Beer Review: River Horse Chocolate Porter

Name: Chocolate Porter
Brewing Company: River Horse Brewing Company
Location: Ewing, NJ
Style: Porter
ABV: 6.5%

The yellow “Coaster” is from the River Horse 6K I ran with my wife in brother-in-law in April 2016. At the end of the race, everybody got a pint of Summer Blonde. Logo on the glass is the old-school, pre-2007 logo.

The beer’s description on River Horse’s Landing Page for the beer:

We start with a brown porter brewed with dark roasted malts, and add one pound of chocolate per barrel. We then throw in some Madagascar Vanilla beans to accentuate the chocolate flavors, resulting in a decadent porter. Available February – March.

As one of the oldest micro-breweries in the state, River Horse Brewing Company is a New Jersey Brewing institution. Originally started back in 1995/6 in Lambertville, NJ, new ownership took over in 2007, and they moved to a larger facility in 2013 in Ewing, NJ. Their mascot Brewtus (a stylized cartoon hippo) appears in various guises appropriate for each beer of the line-up (with cow markings for the Milk Stout, googly eyes for the Hippotizing IPA, etc).

Although I’ve mentioned their beers and the brewery in a few posts here at the Tap Takeover, I’ve had intentions of giving one of their beers a full review for a while. Initially determining which beer from their portfolio to highlight  first was a minor challenge since River Horse brews quite a few beers I like including the excellent Oatmeal Milk Stout and Tripel Horse, which was awarded a Bronze Medal at the 2017 Great American Beer Festival. In the end, I figured I’d highlight one of the special beers they consider a seasonal and available throughout their distribution footprint.

On to the delicious Chocolate Porter…

Popping open the cap, the beer pours into the glass a silky dark brown that smooths into black when the light hits it the right way. Poured properly, there’s a small light brown or tan head. Once fully poured into the glass the beer practically screams: Drink Me!

Some porters can have a powerful (or overpowering) smoky element, which is not the case for this beer. The “one pound of chocolate per barrel” sweetens the beer and eliminates some of that bitter smoke/roast flavor. If anything, the roast/smoke is akin to the edges of a freshly baked brownie, but the overall flavor, if we’re continuing with the brownie analogy, is like the gooey, slightly under-baked deliciousness at the center of the brownie.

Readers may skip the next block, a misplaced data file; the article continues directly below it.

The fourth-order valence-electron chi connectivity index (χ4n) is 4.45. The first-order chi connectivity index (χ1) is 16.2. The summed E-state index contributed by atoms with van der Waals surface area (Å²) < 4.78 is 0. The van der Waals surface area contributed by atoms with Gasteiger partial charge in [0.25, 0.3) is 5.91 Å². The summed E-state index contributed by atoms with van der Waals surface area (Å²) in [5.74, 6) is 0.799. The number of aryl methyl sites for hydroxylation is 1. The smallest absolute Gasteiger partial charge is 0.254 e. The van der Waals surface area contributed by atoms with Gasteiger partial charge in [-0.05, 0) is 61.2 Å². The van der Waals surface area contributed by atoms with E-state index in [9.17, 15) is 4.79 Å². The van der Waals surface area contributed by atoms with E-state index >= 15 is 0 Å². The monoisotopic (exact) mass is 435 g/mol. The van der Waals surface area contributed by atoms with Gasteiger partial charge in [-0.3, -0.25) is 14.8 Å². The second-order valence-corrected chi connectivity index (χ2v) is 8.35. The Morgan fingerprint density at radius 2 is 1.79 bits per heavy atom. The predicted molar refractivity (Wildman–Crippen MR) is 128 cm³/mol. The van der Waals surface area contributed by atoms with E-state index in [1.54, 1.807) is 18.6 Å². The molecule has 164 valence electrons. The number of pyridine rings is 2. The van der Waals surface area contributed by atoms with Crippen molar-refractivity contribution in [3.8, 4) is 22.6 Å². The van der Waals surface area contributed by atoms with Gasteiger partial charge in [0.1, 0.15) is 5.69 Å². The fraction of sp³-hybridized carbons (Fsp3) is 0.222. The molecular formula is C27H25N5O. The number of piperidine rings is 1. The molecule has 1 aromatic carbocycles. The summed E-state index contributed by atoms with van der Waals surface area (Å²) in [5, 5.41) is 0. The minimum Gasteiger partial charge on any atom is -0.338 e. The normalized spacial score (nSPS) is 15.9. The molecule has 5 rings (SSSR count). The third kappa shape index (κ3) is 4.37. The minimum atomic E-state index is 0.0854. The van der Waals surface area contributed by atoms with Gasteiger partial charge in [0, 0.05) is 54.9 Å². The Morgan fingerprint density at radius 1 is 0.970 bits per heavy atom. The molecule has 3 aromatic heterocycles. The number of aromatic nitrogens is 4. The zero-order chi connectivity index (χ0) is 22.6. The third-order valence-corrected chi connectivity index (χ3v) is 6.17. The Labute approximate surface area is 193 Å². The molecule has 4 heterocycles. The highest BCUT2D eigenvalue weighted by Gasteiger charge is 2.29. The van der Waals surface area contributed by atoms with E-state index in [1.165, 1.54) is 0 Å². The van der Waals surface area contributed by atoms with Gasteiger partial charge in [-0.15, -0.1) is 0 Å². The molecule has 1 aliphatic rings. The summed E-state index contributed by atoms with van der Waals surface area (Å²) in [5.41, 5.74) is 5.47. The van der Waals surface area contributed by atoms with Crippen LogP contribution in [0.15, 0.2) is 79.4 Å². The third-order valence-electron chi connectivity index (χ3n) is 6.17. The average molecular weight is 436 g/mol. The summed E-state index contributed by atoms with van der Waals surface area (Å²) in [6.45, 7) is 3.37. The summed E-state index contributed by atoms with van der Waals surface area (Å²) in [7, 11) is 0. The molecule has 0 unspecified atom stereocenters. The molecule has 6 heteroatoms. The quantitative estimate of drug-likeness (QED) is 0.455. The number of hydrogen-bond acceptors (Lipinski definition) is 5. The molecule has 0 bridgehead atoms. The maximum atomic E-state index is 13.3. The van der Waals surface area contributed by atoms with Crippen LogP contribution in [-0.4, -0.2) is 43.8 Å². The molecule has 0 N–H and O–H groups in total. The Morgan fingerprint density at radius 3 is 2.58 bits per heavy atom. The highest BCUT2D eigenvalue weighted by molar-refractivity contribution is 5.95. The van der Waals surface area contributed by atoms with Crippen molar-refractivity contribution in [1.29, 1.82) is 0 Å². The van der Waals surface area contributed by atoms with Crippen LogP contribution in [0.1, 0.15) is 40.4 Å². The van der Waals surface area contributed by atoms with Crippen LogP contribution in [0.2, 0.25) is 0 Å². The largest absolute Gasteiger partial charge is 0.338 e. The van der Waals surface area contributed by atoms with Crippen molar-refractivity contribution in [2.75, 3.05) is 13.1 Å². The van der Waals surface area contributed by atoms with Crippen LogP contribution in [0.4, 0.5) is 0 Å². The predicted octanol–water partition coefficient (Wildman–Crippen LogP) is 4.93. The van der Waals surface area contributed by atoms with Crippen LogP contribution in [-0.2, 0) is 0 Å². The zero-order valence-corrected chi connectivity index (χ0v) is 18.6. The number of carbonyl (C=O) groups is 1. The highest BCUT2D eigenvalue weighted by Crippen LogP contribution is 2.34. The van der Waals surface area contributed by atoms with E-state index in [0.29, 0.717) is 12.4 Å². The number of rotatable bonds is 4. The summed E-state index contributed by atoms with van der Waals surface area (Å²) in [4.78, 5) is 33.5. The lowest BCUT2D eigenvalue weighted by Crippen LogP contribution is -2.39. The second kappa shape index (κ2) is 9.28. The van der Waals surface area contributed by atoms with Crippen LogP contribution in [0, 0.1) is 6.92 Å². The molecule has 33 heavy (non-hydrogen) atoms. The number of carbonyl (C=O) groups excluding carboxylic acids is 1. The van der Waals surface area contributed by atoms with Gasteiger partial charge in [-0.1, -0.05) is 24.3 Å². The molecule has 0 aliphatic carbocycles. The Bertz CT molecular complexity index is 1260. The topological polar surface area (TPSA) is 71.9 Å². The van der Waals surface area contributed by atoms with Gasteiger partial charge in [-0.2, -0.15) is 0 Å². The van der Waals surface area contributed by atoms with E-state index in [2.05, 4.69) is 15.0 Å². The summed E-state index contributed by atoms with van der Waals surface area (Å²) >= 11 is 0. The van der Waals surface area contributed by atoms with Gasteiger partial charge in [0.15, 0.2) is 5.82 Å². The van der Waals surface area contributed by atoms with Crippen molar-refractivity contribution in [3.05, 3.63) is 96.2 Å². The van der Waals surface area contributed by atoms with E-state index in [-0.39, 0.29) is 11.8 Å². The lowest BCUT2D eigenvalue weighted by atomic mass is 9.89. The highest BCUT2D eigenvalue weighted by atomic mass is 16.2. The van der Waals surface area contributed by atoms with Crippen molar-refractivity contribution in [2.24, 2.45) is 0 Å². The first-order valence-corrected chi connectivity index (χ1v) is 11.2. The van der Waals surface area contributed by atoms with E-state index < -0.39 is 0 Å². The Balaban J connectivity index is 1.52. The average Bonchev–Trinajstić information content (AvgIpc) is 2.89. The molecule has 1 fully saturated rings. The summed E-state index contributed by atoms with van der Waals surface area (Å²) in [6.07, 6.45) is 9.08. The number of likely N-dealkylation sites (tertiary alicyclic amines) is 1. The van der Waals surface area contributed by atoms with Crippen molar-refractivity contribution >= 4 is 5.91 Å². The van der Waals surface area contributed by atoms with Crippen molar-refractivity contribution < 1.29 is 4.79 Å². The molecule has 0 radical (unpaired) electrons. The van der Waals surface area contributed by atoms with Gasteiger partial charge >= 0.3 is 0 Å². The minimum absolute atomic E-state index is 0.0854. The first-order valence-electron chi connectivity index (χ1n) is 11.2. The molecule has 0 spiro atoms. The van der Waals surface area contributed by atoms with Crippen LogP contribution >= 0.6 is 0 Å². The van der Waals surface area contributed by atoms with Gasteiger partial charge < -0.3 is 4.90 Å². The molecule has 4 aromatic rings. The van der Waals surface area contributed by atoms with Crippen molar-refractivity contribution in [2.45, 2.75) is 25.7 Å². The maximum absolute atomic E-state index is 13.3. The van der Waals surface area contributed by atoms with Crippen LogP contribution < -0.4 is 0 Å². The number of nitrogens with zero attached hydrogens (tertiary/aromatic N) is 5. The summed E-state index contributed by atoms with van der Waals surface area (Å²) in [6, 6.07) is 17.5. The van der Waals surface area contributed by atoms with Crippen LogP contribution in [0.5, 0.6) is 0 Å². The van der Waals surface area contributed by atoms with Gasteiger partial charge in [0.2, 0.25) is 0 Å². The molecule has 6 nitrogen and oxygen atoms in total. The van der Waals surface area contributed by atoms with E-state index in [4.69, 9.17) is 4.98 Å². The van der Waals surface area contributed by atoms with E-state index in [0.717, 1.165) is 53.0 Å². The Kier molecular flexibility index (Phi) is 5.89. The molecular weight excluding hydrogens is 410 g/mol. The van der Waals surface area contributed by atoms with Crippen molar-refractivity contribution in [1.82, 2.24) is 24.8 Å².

The texture of the beer is really smooth with only minimal carbonation; just enough that it still feels like a beer.  For me, this is a beer that works better when it is colder rather than warming to room temperature like many darker beers.  At 6.5% ABV, it isn’t too heavy, so you don’t have to take your time with drinking it for those reasons, but the decadent, sumptuous flavor makes you want to take your time with the beer you just poured. Even if you have another four or five in the refrigerator from your six pack.

River Horse’s Chocolate Porter is most definitely a dessert beer, if that hasn’t become evident at this point. In other words, if you could take the best brownie you’ve ever had and transformed what makes it so good into beer form, chances are you’d have yourself a bottle of River Horse’s Chocolate Porter. First brewed and bottled in 2015 (I think), the beer has become a highlight of River Horse’s annual lineup in February, just in time for Valentine’s Day.

If I were to build a shelf of Essential NJ Beers, River Horse’s Chocolate Porter would definitely have a spot. From River Horse’s long history in the state to the pure wonderful taste of this beer, I’ve had this in my rotation of beers since I first had and enjoyed the beer. I know I raved about Kane’s Sunday Brunch Porter a couple of weeks ago and don’t get me wrong that is a fine, fantastic porter. However, the simple elegance of chocolate makes this beer stand on its own and make it a sought after beer in the region.

Back in 2016, River Horse bottled an Imperial version of this Porter, I hope they do again and I hope I get to sample it.

Highly Recommended, link to Untappd 4.5-bottle cap rating.

Draught Diversions: January 2018 Six Pack